On the AFMSCE site, one can find a piece taken from a Juan Williams book, a discussion by Jesse Epps, a Mississippi-born American black man, who explains his path from that non-American state to become a labor organizer, and explains how they happened on the theme of "I am a man," in Memephis and how rats may have figured into the final settlement; would that Juan Williams were better able to remember the meaning of the life of Jesse Epps when Juan is doing his soft shoe shuffle on that panel of Fox News shit-eaters to which he brings his color and little else on so many occasions.

Perhaps most interesting is Jesse Epps" discussion of Dr. King's reluctance to become involved in a labor dispute:
In the end, close to 1,400 men joined the strike, and they shut the city down.

On his first visit to Memphis, King spoke to a crowd of 17,000 and called for a citywide march.

When we first asked Dr. King to come speak to the garbage workers, his reaction was, "We don't get involved in labor disputes."

Dr. King said to me, "I sympathize and understand the problems, Jesse, but my plate is full." He was running all over the country trying to create some excitement for the Poor People's Campaign. He said, "You know, I'm up against the wall, and I really can't come down, because I cannot abandon this project."

I told him, "We're not asking you to abandon it. We're saying that this is very much a part of it. So you cannot afford to pass by these men." The Rev. Jim Lawson, who had pioneered the movement's use of nonviolent techniques, finally got Dr. King to agree to come. When he came, he saw the real fervor of what was going on here, and it energized him.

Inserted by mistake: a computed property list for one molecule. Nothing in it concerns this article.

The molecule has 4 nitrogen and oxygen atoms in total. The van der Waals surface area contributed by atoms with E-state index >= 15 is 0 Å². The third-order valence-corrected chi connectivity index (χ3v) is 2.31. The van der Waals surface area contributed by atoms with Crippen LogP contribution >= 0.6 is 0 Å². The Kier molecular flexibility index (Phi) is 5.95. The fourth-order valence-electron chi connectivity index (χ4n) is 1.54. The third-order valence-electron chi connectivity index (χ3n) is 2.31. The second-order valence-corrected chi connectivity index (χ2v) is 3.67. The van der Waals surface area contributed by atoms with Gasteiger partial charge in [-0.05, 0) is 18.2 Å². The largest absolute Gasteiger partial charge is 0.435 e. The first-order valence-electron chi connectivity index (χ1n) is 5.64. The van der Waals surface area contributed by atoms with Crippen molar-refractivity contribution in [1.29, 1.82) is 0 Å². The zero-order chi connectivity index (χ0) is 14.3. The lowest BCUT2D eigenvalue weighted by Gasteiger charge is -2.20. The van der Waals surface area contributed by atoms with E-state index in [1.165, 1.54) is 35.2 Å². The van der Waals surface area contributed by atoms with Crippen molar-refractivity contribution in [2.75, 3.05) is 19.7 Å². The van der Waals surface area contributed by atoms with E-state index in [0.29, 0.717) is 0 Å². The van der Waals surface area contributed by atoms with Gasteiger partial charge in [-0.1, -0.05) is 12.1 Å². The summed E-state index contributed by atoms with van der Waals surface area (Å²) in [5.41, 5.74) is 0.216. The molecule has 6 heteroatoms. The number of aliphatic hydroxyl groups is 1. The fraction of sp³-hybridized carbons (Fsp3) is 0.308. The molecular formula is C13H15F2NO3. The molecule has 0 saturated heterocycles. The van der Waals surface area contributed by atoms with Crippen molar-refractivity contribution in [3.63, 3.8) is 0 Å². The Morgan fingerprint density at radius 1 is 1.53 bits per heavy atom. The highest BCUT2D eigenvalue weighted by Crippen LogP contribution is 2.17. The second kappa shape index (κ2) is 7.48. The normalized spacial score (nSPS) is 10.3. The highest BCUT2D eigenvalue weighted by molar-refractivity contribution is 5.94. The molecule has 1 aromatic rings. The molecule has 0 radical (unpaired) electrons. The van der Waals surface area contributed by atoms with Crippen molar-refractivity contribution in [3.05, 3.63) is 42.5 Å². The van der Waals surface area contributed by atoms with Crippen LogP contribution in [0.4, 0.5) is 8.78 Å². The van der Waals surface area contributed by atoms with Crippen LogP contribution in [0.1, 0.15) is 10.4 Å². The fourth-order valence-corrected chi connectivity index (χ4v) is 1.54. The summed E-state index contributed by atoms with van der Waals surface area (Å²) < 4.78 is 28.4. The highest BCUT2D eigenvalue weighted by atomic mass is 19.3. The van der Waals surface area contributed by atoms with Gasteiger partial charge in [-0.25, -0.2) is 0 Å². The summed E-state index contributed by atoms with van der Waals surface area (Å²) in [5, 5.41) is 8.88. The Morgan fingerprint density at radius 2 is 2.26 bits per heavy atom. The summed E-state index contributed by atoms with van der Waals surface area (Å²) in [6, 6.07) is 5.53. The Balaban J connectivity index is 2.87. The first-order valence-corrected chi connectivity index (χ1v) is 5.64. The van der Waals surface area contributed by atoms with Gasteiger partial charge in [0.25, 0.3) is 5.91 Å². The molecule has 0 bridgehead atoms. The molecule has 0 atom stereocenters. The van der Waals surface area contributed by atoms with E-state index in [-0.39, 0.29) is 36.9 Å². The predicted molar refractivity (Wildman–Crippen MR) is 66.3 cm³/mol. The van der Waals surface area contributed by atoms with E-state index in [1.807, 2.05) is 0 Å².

It did energize Martin. You can sense that renewed energy when you read the whole speech he gave in Memphsis on his last night alive on this earth. I apologize that I keep repeating that phrase, but in some part of my soul, I still can't believe we lost him then, so early, so young, with so much more to do in this life. But we did. And here's a small part of what we lost:
I'm delighted to see each of you here tonight in spite of a storm warning. You reveal that you are determined to go on anyhow. Something is happening in Memphis, something is happening in our world.

As you know, if I were standing at the beginning of time, with the possibility of general and panoramic view of the whole human history up to now, and the Almighty said to me, "Martin Luther King, which age would you like to live in?" — I would take my mental flight by Egypt through, or rather across the Red Sea, through the wilderness on toward the promised land. And in spite of its magnificence, I wouldn't stop there. I would move on by Greece, and take my mind to Mount Olympus. And I would see Plato, Aristotle, Socrates, Euripides and Aristophanes assembled around the Parthenon as they discussed the great and eternal issues of reality.